While in Australia’s ongoing energy debate, owners of households with rooftop solar PV are often labelled as having a high income or being ‘wealthy retirees’, a new report has showed an inverse relationship between rooftop solar PV uptake and socio-economic rank.
Released by the Victoria Energy Policy Climate and commissioned by Solar Citizens, the report has analyzed electricity bills of 10,051 households provided by the consumer group Choice, including more than 2,000 from households with PV, in Queensland, South Australia, New South Wales and Victoria.
The findings showed that rooftop PV is helping low to middle income households get their bills back under control, while well-off households are much less interested in putting solar on their rooftops.
“There is probably a range of reasons. One is they are not sensitive to prices as much, I think secondly they might have roofs that are shaded,” said Bruce Mountain, Associate Professor at the Victoria Energy Policy Center.
Regardless of income, on average, the households with solar PV had electricity bills that were approximately 20% lower than households without PV, the Australia’s Rooftop Real Estate report finds.
The number of Australian rooftop solar PV systems passed the two million mark late last year, with an average six panels installed a minute, while both residential and commercial grew by more than 40%, reaching 1,227 MW and 351 MW respectively.
The main drivers for home owners to install PV continue to be high electricity prices and falling costs of solar accompanied by a shorter payback period.
“Energy prices are going through the roof, everyone knows that. The only sure way to bring down energy bills is by putting solar on your roof,” Solar Citizens’s national director, Joseph Scales, said.
However, the majority of Australian rooftops are still available for rooftop PV. As shown in an earlier report, commissioned by Solar Citizens and compiled by the Australian Photovoltaic Institute and the University of New South Wales, Australia’s rooftop PV potential stands at an incredible 43 GW to 61 GW — well above the approximate 8 GW that’s currently installed.
Myth busted! Opponents of renewable energy like to pigeonhole solar owners as ‘champagne sippers and the latte set’ but we’ve just proved them wrong.
Our latest report shows that solar is proportionately the most popular in low socio-economic areas and on less valuable homes. pic.twitter.com/7RREHMl9I4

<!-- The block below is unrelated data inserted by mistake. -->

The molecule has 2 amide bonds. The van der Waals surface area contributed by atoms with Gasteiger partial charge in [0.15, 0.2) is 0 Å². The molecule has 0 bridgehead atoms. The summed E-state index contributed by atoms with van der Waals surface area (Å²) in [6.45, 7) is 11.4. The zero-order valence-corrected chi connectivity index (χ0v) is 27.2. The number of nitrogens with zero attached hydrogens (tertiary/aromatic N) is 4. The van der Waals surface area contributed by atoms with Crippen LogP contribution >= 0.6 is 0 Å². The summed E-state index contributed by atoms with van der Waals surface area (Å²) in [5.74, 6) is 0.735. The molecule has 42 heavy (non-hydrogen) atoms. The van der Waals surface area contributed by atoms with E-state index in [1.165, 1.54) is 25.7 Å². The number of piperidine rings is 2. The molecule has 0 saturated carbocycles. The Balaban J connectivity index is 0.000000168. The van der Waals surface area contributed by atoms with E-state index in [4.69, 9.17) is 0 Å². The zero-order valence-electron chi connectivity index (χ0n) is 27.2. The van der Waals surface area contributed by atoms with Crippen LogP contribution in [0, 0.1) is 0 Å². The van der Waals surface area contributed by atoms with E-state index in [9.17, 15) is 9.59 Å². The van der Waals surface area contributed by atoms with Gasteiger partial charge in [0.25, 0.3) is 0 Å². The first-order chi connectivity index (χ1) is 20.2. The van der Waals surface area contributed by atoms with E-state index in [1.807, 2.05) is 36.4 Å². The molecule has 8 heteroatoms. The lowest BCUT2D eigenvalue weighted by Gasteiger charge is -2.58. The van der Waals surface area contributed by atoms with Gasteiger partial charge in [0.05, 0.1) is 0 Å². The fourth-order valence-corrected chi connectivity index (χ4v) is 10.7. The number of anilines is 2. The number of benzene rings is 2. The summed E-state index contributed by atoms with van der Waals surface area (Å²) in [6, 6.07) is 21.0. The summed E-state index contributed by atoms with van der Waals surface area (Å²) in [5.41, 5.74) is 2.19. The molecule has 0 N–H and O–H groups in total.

— Solar Citizens (@solarcitizens) February 24, 2019
Energy retailers still making a mint
The report also found that a staggering one third of all the PV households analyzed were paid less for the electricity they fed into the grid than retailers would otherwise pay on the spot market.
“Retailers profit from this to the extent that they do not pass this on to other customers in lower prices,” the report states.
This finding directly stands at odds with the common misconception that non-solar households pay for the feed-in tariffs that solar households receive, the report states, noting that those exporting power back to the grid are actually subsidizing those without solar panels.
The report shows that households in these four states, particularly in Victoria, pay slightly higher average unit (cents per kWh) prices for their grid-supplied electricity than households without PV. “The fixed component of residential electricity bills in Australia generally, and in Victoria, in particular, is higher than in any other country we know of,” states the report.
On average, households with rooftop solar PV buy about 9% less electricity from the grid than households without PV. However, they also consume, on average, a quarter more electricity than those without PV, the report finds.
To address this, Solar Citizens has called on state and territory governments to mandate a minimum feed-in tariff to stop electricity retailers profiteering from households with solar PV.